- 1/2 cup warm water
- 2 T yeast
- Set aside in a separate bowl until yeast is ready
In your mixer, put the following:
- 5 cups very warm water
- 2 T salt
- 1/2 cup oil
- 3/4 cup honey
- 8 cups fresh wheat flour
- 6 cups white bread flour
Add yeast mixture
Stir in mixer for 10 minutes. (I usually do one quick 30 second stir after one kind of flour.)
Let rise 20-30 minutes in the mixer. Put into bread pans and let rise
another 30 minutes or until dough is above pans.
Cook at 350 for 38-40 minutes. Makes 5 large loaves
**Note: I use different variations of the flour by increasing the wheat
and reducing the white. The only difference is the bread doesn’t rise as
This recipe came from RaCail Hays who got it from Gayle Jex’s mom.
Recipe via Lisa Golden
This is a 101 bread recipe that is great for beginners. Just throw it all in your bosch, and voila! You have delicious, nutricious bread. I was happy to find a recipe that would help me rotate the canned milk in my storage. This is a great recipe to get your family started on whole wheat bread.
- 3 1/2 cups hot water
- 3 Tbs instant yeast
- 1 (12 oz) can evaporated milk
- 2/3 cup oil
- 1 cup honey
- 1 cup white flour
- 3 Tbs gluten flour
- 1 1/2 Tbs salt
- 12 cups whole wheat flour (8 cups wheat)
Combine ingredients in order given, mixing after half of the flour, being careful not to let salt come into direct contact with yeast. Continue mixing in remaining flour until well blended, adding more white flour as needed for desired consistency. Knead in mixer for 8 minutes. (Kneading this amount of time helps to develop the gluten so as not to need as much gluten flour.) Divide into 4 or 5 loaves, place in oiled bread pans. Let rise in a warm place until almost desired bread size. Bake in preheated 350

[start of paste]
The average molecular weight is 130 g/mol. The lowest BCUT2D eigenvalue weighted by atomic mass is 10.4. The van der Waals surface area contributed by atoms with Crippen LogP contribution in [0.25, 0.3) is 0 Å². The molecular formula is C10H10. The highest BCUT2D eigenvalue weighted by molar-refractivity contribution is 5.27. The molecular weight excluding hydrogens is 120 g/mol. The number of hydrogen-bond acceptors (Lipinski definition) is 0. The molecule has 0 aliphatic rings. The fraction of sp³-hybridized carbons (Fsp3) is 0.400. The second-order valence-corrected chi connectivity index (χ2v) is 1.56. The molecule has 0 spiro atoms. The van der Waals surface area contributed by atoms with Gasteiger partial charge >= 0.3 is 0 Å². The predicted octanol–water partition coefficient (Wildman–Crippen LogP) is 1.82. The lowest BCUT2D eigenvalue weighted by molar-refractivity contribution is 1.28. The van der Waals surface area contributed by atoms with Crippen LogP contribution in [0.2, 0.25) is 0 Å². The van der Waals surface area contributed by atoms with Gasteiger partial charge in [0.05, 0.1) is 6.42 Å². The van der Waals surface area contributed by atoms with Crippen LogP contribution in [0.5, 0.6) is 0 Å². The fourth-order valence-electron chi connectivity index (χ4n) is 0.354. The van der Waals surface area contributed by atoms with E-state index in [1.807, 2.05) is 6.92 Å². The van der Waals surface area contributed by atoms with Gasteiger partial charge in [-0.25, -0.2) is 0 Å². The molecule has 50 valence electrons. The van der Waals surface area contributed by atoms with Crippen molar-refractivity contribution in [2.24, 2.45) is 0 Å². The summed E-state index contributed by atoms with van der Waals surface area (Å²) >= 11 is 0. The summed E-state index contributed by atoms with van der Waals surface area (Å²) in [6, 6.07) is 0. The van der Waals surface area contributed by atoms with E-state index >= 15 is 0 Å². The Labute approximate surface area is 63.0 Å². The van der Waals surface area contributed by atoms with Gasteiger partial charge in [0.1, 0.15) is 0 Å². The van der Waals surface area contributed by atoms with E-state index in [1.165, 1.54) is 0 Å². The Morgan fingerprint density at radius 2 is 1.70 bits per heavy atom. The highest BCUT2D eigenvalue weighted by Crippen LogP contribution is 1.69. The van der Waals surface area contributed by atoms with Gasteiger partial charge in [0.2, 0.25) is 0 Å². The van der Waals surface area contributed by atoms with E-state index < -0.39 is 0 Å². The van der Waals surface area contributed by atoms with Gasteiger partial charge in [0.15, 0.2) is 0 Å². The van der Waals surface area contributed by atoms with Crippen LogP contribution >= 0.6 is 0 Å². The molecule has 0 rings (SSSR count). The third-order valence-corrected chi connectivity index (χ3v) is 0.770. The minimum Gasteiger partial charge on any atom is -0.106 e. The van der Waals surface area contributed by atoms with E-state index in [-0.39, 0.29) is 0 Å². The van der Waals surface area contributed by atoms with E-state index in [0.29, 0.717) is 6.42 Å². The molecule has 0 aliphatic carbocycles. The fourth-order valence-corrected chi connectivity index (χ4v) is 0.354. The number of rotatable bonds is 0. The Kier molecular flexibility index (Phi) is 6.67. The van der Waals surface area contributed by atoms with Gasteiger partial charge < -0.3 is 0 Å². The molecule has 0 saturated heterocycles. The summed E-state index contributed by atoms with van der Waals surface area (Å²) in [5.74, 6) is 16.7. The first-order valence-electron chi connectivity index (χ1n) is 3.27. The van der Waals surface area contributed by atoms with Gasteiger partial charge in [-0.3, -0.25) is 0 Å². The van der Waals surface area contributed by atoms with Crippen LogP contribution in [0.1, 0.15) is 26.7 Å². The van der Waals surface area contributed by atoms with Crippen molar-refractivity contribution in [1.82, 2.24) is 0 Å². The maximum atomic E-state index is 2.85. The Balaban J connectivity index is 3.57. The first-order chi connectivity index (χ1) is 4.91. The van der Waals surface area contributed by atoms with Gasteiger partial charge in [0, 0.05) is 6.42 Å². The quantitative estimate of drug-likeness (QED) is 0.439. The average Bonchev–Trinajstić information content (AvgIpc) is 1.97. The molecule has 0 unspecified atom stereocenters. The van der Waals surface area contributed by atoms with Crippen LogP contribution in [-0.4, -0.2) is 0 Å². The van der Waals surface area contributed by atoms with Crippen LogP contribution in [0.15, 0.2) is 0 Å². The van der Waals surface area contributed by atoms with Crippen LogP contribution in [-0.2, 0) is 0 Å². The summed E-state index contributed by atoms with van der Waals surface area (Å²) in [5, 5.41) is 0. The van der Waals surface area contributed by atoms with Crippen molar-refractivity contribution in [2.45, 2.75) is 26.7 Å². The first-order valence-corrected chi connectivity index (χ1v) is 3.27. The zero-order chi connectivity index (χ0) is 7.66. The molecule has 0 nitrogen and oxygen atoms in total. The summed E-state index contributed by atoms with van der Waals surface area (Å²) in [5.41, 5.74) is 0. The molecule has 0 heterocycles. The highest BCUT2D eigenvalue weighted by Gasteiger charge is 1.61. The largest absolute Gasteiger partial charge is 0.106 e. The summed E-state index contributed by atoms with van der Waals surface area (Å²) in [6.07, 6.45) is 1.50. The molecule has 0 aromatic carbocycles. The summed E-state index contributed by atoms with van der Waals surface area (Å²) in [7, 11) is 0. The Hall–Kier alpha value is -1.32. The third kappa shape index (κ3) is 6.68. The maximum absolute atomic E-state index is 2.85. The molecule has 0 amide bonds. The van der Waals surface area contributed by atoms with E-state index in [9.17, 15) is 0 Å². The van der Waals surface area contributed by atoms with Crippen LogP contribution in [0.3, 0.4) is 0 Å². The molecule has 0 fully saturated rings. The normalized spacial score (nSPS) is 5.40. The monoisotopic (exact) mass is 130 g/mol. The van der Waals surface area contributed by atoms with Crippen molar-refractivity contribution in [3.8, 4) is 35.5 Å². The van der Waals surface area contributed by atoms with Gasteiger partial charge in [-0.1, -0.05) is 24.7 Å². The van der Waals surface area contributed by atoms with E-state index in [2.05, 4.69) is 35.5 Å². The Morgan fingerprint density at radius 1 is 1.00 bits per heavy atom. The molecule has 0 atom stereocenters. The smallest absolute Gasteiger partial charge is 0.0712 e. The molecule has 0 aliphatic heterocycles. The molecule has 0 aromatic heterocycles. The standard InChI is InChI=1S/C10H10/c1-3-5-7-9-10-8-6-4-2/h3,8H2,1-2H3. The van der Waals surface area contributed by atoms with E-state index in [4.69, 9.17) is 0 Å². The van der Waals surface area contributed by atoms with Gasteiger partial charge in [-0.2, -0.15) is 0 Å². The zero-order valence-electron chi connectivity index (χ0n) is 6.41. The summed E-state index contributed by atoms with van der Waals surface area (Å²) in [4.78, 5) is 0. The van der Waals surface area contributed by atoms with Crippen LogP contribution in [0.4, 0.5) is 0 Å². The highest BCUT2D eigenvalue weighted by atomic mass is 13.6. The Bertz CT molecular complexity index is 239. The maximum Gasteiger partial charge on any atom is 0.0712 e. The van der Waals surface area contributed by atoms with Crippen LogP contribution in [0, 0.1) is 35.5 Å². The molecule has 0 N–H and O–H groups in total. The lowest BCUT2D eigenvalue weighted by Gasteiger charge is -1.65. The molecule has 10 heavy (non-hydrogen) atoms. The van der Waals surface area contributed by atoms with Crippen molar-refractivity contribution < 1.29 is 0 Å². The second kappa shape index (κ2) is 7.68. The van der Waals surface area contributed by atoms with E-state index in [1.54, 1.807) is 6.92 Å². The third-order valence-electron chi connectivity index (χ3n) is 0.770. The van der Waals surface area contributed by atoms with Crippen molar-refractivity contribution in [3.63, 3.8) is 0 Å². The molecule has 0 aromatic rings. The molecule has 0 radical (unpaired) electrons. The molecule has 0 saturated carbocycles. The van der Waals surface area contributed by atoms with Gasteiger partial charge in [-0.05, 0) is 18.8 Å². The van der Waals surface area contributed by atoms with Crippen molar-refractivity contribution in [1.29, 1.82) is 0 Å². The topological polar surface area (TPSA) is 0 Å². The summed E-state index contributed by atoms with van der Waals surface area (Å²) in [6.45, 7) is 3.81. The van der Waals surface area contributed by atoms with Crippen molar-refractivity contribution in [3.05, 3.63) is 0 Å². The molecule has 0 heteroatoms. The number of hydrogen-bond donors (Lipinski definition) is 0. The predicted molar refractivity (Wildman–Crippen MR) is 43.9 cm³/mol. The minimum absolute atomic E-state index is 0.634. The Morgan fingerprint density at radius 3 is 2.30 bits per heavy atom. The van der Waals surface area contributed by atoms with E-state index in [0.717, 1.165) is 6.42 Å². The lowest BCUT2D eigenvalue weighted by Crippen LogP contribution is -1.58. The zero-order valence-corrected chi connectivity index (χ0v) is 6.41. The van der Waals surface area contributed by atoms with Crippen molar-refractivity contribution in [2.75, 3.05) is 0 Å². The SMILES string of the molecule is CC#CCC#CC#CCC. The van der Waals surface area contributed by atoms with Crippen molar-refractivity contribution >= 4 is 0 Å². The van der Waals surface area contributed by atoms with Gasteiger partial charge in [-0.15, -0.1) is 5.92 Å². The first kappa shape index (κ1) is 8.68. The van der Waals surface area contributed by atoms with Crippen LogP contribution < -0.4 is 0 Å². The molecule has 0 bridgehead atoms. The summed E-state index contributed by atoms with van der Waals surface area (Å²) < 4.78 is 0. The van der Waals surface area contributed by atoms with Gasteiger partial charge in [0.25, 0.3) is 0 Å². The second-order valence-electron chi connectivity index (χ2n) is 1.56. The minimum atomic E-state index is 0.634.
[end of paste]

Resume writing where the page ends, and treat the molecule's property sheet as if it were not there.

oven for 25 minutes. Brush tops of hot loaves with butter. Remove and cool completely before slicing.
Hint: To get a good looking loaf of bread, shape (or roll) into a log and place in pan. Then press the outer edges down with your fingers until the dough covers the bottom of the pan with a hump in the middle. If you just plop the “log” into the pan, it won’t automatically turn itself into a nice shape. What you form is what you’ll get, only larger after it raises and bakes. Enjoy!
Recipe via Kelly Robb, Leslie Hobbs